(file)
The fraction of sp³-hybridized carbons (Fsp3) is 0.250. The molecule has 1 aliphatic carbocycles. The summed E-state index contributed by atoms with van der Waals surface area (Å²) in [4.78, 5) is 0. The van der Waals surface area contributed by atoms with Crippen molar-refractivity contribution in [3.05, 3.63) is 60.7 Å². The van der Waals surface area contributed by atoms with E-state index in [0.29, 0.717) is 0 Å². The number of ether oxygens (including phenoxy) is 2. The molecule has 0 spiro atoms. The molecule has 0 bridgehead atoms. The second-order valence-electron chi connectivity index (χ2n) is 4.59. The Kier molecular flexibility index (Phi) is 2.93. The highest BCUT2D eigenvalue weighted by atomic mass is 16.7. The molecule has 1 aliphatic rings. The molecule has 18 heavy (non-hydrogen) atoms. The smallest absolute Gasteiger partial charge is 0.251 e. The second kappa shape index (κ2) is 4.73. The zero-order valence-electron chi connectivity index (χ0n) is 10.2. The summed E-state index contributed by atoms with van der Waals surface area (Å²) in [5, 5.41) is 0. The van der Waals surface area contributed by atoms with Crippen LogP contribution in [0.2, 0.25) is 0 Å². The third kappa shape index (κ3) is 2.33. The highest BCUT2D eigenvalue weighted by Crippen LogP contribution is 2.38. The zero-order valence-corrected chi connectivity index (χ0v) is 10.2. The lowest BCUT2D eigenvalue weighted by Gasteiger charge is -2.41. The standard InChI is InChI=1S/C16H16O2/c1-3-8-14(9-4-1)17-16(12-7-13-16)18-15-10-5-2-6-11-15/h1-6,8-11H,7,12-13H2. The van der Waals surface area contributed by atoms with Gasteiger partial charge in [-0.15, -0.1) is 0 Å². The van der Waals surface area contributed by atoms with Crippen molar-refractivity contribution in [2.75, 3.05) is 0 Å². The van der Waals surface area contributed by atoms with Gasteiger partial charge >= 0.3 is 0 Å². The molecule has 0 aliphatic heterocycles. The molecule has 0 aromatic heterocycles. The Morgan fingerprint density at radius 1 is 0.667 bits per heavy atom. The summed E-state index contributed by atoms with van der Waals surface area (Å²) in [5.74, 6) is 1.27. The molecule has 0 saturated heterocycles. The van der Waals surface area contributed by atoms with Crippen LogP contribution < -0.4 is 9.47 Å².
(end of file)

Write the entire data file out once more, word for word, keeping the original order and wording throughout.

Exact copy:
The fraction of sp³-hybridized carbons (Fsp3) is 0.250. The molecule has 1 aliphatic carbocycles. The summed E-state index contributed by atoms with van der Waals surface area (Å²) in [4.78, 5) is 0. The van der Waals surface area contributed by atoms with Crippen molar-refractivity contribution in [3.05, 3.63) is 60.7 Å². The van der Waals surface area contributed by atoms with E-state index in [0.29, 0.717) is 0 Å². The number of ether oxygens (including phenoxy) is 2. The molecule has 0 spiro atoms. The molecule has 0 bridgehead atoms. The second-order valence-electron chi connectivity index (χ2n) is 4.59. The Kier molecular flexibility index (Phi) is 2.93. The highest BCUT2D eigenvalue weighted by atomic mass is 16.7. The molecule has 1 aliphatic rings. The molecule has 18 heavy (non-hydrogen) atoms. The smallest absolute Gasteiger partial charge is 0.251 e. The second kappa shape index (κ2) is 4.73. The zero-order valence-electron chi connectivity index (χ0n) is 10.2. The summed E-state index contributed by atoms with van der Waals surface area (Å²) in [5, 5.41) is 0. The van der Waals surface area contributed by atoms with Crippen LogP contribution in [0.2, 0.25) is 0 Å². The third kappa shape index (κ3) is 2.33. The highest BCUT2D eigenvalue weighted by Crippen LogP contribution is 2.38. The zero-order valence-corrected chi connectivity index (χ0v) is 10.2. The lowest BCUT2D eigenvalue weighted by Gasteiger charge is -2.41. The standard InChI is InChI=1S/C16H16O2/c1-3-8-14(9-4-1)17-16(12-7-13-16)18-15-10-5-2-6-11-15/h1-6,8-11H,7,12-13H2. The van der Waals surface area contributed by atoms with Gasteiger partial charge in [-0.15, -0.1) is 0 Å². The van der Waals surface area contributed by atoms with Crippen molar-refractivity contribution in [2.75, 3.05) is 0 Å². The van der Waals surface area contributed by atoms with Gasteiger partial charge >= 0.3 is 0 Å². The molecule has 0 aliphatic heterocycles. The molecule has 0 aromatic heterocycles. The Morgan fingerprint density at radius 1 is 0.667 bits per heavy atom. The summed E-state index contributed by atoms with van der Waals surface area (Å²) in [5.74, 6) is 1.27. The molecule has 0 saturated heterocycles. The van der Waals surface area contributed by atoms with Crippen LogP contribution < -0.4 is 9.47 Å².